I'm a bit confused because the packaging says that it "makes a dozen." The package is supposedly 4 ounces, yet I counted about 10 tablespoons of VeganEgg powder. 4 ounces should be 8 tablespoons. Even at 10 tablespoons, according to their Basic Recipe should equate to 5 eggs. In any case, I think the calculations could be a lot more clear. I ended up just making enough of the mixture to where it felt like it would be enough for both omelettes.

Getting started with the actual cooking, on medium heat, I melted the butter, and then cooked the bell peppers and mushrooms for a few minutes. Then I added the onion and Benevolent Bacon and cooked that for a few minutes.

Since this is a Boulder omelette, I poured the VeganEgg on top to mix with the veggies and Benevolent Bacon.

After a few minutes I added the Chao cheese, and when it seemed like flipping time I attempted the flip. I guess this is a good a time as any to confess that I'm not an expert omelette maker. Logically you'd think I was, because I am an expert quesadilla maker. Needless to say, this Boulder omelette became a Boulder scramble...


For the second omelette I moved over to a non-stick pan, which didn't make things any easier on me. Both Boulder omelettes became scrambles.

The kids' omelette would surely be an easier job, because I was only putting Daiya cheddar cheese in theirs. And what happens!? I screwed it up again! I even turned up the heat and let the VeganEgg cook longer to firm up and ensure a successful flip. I'm not saying that the VeganEgg is unflippable, but my first crack at it was definitely a bust. If you know what you're doing and can make a vegan omelette happen correctly, please make sure to add your recipe(s) to the recipes section.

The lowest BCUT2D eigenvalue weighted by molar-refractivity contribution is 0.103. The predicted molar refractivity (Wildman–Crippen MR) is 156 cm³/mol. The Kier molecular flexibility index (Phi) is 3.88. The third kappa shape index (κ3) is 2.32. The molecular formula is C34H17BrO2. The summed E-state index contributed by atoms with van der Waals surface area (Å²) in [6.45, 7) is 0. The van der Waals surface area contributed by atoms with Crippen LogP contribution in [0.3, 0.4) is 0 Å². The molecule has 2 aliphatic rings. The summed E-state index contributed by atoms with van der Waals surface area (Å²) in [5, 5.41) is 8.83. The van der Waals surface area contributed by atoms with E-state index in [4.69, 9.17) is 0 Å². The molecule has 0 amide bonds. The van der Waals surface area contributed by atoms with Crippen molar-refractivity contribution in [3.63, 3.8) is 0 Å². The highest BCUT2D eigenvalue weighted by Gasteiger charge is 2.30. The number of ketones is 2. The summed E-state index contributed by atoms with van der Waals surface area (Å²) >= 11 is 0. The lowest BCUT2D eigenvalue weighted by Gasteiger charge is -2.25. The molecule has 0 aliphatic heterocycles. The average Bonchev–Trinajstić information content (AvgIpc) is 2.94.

So what did we think of the VeganEgg? Dinner was a HUGE success, and it was easily one of the best scrambles we've ever had. Credit has to also be given to the vegetables which were awesome, the Chao cheese which was awesome, and the Benevolent Bacon which was awesome. It was our first time trying the Benevolent Bacon and we definitely enjoyed it.

The VeganEgg was much more egg-like than other eggy dishes I've had that were made with tofu, chickpea flour or other egg-replacers, so I definitely think it'll be an easy choice for omelettes and scrambled eggs at least. There are more tests to be done, especially to see how well the product holds up in baking situations. But based on these early results, I think we have a winner here.

Scott Hildebrand started Clearly Veg to provide a community for veg*ns, as well as a platform to educate about the necessity to live a vegan lifestyle. Our planet and our health depend on it, but other animals are the ones who need it the most. We can make this change happen by working together, supporting and investing in vegan businesses, passing laws to eradicate any kind of animal exploitation, and educating other people about the benefits and need to give up animal products.

Scott is an entrepreneur, and is a principal at the design and development agency Black Antelope. His current favorite food spots in the Seattle area are Wayward Vegan Cafe, and the No Bones About It food truck. Scott is also a wannabe pro chef, and a definite music fanatic.